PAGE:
Why is the Central Gaza Battle the Most Decisive? – ANALYSIS

The battle in Central Gaza is crucial. (Image: Palestine Chronicle)

By Ramzy Baroud  

Israel has tried and failed in both the north and the south. It is desperately trying to change the rhythm of the fighting to achieve political goals.

Throughout the night and well into the day on Wednesday, Israeli warplanes bombed, without remorse, the area between Juhr Al-Dik and Al-Mughraqa. 

This relentless series of strikes was included in news headlines as if part and parcel of the savage Israeli war on the besieged Gaza Strip. 

But the massive destruction underway in the area between Juhr Al-Dik – which separates the northern and central Gaza regions, and Al-Mughraqa – located at the north end of central Gaza,  is not random. 

Twenty days into its aerial bombardment of Gaza, Israel launched its ground offensive from the north, and precisely from areas it deemed to be less defensible from the Palestinian Resistance standpoint. These areas included Juhr Al-Dik.

But Why Juhr Al-Dik?

Juhr Al-Dik is a small agricultural village, consisting of a small population of only a few thousand, who live atop whatever land Israel has not confiscated as part of its ‘security-belt’ region, separating besieged Gaza from Israel.

The distance between the houses largely depends on the ownership of the land belonging to those Palestinian farmers.

Aside from the relative ease by which Israel managed to invade Juhr Al-Dik in the early days of the land invasion, Israel’s control over the area also carried a strategic purpose: starvation.

Indeed, the eastern parts of the Gaza Strip represent the food basket of a besieged population that relies largely on the little imports allowed by Israel, mostly through Kerem Ben Salem (Kerem Shalom) Crossing.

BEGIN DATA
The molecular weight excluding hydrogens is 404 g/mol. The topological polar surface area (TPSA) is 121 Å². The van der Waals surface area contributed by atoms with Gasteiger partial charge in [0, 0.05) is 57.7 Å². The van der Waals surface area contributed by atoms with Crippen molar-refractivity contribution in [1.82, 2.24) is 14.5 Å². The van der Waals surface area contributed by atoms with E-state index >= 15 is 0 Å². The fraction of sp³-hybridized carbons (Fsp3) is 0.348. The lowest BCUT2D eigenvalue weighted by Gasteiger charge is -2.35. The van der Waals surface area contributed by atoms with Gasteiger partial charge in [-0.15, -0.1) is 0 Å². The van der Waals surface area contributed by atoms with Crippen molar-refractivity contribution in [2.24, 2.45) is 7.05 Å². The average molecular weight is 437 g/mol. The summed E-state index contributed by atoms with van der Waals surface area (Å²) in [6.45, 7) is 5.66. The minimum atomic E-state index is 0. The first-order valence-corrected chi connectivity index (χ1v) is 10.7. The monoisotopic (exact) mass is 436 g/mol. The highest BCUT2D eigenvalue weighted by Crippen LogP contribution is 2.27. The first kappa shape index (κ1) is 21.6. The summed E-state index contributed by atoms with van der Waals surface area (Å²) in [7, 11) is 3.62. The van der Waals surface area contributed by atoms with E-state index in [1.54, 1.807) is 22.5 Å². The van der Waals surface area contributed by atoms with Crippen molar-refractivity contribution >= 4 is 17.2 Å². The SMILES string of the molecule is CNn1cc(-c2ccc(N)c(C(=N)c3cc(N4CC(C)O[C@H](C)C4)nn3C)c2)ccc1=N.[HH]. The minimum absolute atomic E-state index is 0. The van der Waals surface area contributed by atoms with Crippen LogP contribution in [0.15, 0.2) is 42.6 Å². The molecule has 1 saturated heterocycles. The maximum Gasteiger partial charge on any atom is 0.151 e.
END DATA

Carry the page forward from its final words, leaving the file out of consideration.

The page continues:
The rest comes from Gaza’s own agricultural production.

Controlling these agricultural areas meant tightening the noose around the collective neck of a struggling and browbeaten population.

Juhr Al-Dik also served another strategic objective for Israel, as it is, more or less, a meeting point between northern and central Gaza.

In fact, the Israeli military command in Gaza was partly based in Juhr Al-Dik since the area was perceived to be safest for permanent Israeli military presence. 

But Did Israel Meet its Objectives?

No. To the contrary, the ongoing resistance in Juhr Al-Dik continues to represent an embarrassment for the Israeli military as the Palestinian Resistance carried on striking Israeli troops, penetrating Israeli defenses, and killing Israeli soldiers at point-blank distances. 

Why is Israel now Bombing the Area between Juhr Al-Dik and Al-Mughraqa? 

With the splendid failure of Israel to fully control northern Gaza and its ongoing failure to besiege Khan Yunis in the south, Israel is desperate for more options. 

On December 23, Israeli tanks attempted to penetrate the Philadelphi Route, the border region between the Palestinian town of Rafah in the south and the Egyptian border. 

It remains unclear what happened following that attempt. But it seems that a strong Egyptian rejection, along with stiff Palestinian resistance, have prevented Israel from penetrating deeper into the area, with the hope of reaching the Mediterranean Sea in the west. 

It was then that Israel carried out massacres in Al-Maghazi, Bureij, and Deir Al-Balah in central Gaza starting on Sunday. 

The initial analysis then was that the Israeli military was taking out its frustration on the most populated areas in Gaza to avenge its many soldiers who were killed and wounded in recent battles. 

As savage as these massacres were, that was not the main goal.